But things can change quickly. Last year the little and lovely Finn came along- my housemate’s dog who I readily adopted as my own, loved as my own, and treated as my own. However, she was never quite my own and the longing in me to have my own little creature grew. So I knew it was time… I dreamed it up again and started searching. Last December the search resulted in Milly, and as I write this she is sitting by my side.

It is been a full on few months with a new little puppy- at times very challenging but mostly amazing. She is so very sweet and a lively little thing, full of love and huge personality. But she has also shifted things; my work pattern and the demands on my time, and has tested my patience at other times too!

It reminds me that our dreams and visions aren’t always pretty packages (although in fairness, Milly is pretty high on the cute scale!) . Dreams take effort, engagement, work and often patience. They can test us and challenge us and expose parts of ourselves which we have not necessarily explored before. A vision is there to expand us into our possibility.

I’m glad I listened, and I am glad I responded too. Because now I have a little Milly, and a little Milly has me. Each day I get to know her better, and fall in love a little bit more. And for the challenging parts- we’ll figure it out. Together, and each with a wag in our tails.

Woof.

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Living Seasonally: Spring Session

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It is really only now that I feel like my year is beginning. As the season starts to shift into longer and brighter days, I feel ready to get going. Ideas which were planted months ago are starting to take shape, and more seeds are being sown. Emerging from the winter, there is an energy of growth around; an energy that needs support, fostering and nurture.

I am soon to launch the Spring cycle of Living Seasonally, and I must say I’m excited- because it is exactly about that- nurturing ideas, fostering community and supporting people to find what is really  bringing them alive right now.

This will be the third time I have run this course, and by now I am getting a sense of what people really gain from it. They gain new perspective I see, and it provides a structure for thinking through ideas, reframing challenges and plotting a map for making their visions tangible. But what it also offers is a tight time frame- we look at the next season ahead, and ask what vision we have of ourselves for this chunk of time.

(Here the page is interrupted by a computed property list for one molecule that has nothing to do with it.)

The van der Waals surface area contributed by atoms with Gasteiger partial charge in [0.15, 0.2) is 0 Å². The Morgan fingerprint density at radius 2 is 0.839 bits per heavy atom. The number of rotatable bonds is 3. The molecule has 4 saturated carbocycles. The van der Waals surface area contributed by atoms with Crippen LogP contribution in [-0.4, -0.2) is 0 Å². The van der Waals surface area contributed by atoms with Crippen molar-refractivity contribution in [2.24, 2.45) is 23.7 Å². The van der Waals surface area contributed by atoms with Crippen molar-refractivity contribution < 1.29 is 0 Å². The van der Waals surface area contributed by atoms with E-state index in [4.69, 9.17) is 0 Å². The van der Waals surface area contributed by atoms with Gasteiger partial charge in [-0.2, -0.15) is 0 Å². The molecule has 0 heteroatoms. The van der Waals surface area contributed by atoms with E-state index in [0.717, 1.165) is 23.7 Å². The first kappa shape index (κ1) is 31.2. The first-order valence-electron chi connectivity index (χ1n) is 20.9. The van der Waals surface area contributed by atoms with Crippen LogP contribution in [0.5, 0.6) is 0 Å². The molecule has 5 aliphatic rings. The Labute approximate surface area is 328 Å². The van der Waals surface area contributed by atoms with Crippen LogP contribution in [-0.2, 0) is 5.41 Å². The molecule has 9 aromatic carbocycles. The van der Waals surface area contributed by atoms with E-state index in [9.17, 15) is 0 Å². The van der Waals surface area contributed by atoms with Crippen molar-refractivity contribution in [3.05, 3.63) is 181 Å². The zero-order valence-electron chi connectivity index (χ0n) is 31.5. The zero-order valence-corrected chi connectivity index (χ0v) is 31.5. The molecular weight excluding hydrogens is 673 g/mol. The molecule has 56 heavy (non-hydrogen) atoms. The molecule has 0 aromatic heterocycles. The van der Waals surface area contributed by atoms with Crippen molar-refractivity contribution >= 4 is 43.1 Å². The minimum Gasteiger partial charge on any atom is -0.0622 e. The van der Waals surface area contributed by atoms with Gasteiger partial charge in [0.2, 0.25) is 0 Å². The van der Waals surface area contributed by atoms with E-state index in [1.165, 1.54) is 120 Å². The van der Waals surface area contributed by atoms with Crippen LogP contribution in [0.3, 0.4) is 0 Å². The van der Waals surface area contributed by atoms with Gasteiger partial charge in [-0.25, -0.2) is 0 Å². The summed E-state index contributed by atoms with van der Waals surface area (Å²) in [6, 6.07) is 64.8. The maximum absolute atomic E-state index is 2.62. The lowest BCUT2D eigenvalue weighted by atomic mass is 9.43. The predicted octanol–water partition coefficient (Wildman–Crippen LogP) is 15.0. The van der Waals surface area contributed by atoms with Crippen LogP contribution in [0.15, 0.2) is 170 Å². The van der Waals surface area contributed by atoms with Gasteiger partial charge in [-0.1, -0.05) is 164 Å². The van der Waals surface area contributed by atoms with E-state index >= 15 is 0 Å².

So often I find when we dream, we dream of a distant future. I am all for dreaming but sometimes we also get addicted to the dreaming, and there is a blockage from drawing the dream down into daily reality- right here, right how. Plus it can be hard to do it alone, so gathering with like minded people, and sharing perspectives and insights can not only accelerate the process but make it clearer, and more fun too.

The course is online, over 8 days. Shared through video, audio and written medium will be a host of visioning and planning tools on a private online learning platform. There is a ‘Living Seasonally’ Spring planner to go with the process and participants are given access to a private facebook group following the course, where we continue the connection and conversation.

 Interested?  You can read more and register for the course over here. 

We start of Feb 10th and it will run until Feb 17th.

Would love to have you on board!

Clare xx

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Being led through a major transition through Clare’s Seasonal Planer was a joy – artistic, beautiful, simple yet highly effective in its approach. It helped me to kick-start working on my new projects. I was looking forward to the vidoes every day, also for the community of likeminded women through the FB group, the sharing, the safe exploring of openness. For weeks the files were a great help to keep me on track and still are.

Clare in her wonderfully down-to-earth way is a coach you can trust to guide you with focused, gentle kindness. I am looking forward to the next segment.

Esther Moser, Autumn 2015

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Let go to let come

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Expectations aren’t always met. What we think we need can be rattled into what we actually need, and this weekend I was rattled.

There were five of us. A small but potent elixir, gathered around a fire, to convene with our business ideas, unravel a problem or challenge and see if our collective mind can shed some light on the issues.

The cottage was the essence of quaint, buried in the Cotswolds, complete with adjacent stream and interior design straight out of a country living magazine.  Outside horses trotted by and a flurry of springer spaniels had the look of pheasant in their eyes. This was hunting territory and I too had entered with my hunter mantle on. I was in search of direction, focus and answers- clear, direct and fast ones.